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Gen. Petraeus Denies U.S. Torture; Meanwhile Pinochet Judge Launches Criminal Probe of Bush Attorneys

The six targets named include former Attorney General Alberto Gonzalez, who could face "immediate arrest" upon entering Spain.
 
 
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This weekend found General David Petraeus on CNN denying that the U.S. military engaged in systematic torture. The military "learned hard lessons from Abu Ghraib," Petraeus told CNN's John King on Sunday, "and we believe we took corrective measures in the wake of that."
But along with a growing number of Americans, people the world over disagree. Now, a Spanish court has launched a criminal probe into six Bush administration attorneys who created the legal architecture for the of torture at Guantanamo Bay.
As Scott Horton reported last week, the targets of the probe are "University of California law professor John Yoo, former Department of Defense general counsel William J. Haynes II (now a lawyer working for Chevron), former vice presidential chief-of-staff David Addington, former attorney general and White House counsel Alberto Gonzales, former Assistant Attorney General Jay Bybee, now a judge of the United States Court of Appeals for the Ninth Circuit, and former Undersecretary of Defense Doug Feith."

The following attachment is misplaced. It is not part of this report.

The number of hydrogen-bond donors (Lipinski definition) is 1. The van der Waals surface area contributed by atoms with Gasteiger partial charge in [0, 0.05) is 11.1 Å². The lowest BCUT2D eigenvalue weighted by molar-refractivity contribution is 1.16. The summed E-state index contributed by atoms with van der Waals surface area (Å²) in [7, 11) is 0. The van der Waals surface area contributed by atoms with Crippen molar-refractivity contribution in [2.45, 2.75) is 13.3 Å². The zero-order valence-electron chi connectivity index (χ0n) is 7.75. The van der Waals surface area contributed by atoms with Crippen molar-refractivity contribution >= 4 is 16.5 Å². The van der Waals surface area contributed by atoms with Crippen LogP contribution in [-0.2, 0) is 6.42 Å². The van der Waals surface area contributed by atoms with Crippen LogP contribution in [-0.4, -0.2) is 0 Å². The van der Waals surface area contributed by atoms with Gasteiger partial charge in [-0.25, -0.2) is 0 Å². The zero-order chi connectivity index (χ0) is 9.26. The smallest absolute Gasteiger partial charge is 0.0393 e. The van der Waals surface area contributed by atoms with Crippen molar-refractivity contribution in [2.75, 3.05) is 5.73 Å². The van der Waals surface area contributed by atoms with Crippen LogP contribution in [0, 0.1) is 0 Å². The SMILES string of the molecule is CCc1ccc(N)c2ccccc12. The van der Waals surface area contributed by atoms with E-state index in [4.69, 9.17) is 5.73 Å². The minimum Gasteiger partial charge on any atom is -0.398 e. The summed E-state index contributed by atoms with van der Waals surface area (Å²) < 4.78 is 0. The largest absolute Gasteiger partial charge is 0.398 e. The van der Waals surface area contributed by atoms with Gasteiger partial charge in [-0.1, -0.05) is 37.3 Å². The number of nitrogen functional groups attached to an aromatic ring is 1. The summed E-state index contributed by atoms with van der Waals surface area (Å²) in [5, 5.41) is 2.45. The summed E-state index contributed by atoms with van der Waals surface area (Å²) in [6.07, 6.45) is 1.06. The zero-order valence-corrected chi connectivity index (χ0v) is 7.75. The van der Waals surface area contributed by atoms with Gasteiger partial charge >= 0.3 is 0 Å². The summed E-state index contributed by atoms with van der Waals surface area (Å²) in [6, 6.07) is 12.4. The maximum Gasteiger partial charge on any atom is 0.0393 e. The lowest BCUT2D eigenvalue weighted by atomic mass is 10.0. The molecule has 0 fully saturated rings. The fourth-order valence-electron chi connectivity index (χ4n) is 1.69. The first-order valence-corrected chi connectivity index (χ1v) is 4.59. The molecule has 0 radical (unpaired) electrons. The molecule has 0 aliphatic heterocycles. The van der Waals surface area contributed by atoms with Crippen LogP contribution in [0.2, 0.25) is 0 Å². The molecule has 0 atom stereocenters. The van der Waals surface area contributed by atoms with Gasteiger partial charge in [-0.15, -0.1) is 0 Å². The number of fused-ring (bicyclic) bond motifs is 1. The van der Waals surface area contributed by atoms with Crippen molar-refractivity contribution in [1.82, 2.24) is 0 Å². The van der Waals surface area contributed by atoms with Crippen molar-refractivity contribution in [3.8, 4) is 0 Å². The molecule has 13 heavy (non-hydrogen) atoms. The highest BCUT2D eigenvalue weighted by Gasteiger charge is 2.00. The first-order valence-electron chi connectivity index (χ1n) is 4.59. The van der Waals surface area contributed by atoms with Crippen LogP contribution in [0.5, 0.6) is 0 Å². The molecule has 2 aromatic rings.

The criminal investigation is not symbolic. According to Michael Ratner, president of the Center for Constitutional Rights, "If you're any of those six at this point, you don't want to go to the twenty-five countries that make up the European Union, because you may be subject to immediate arrest."

Liliana Segura is a staff writer and editor of AlterNet's Rights and Liberties and War on Iraq Special Coverage.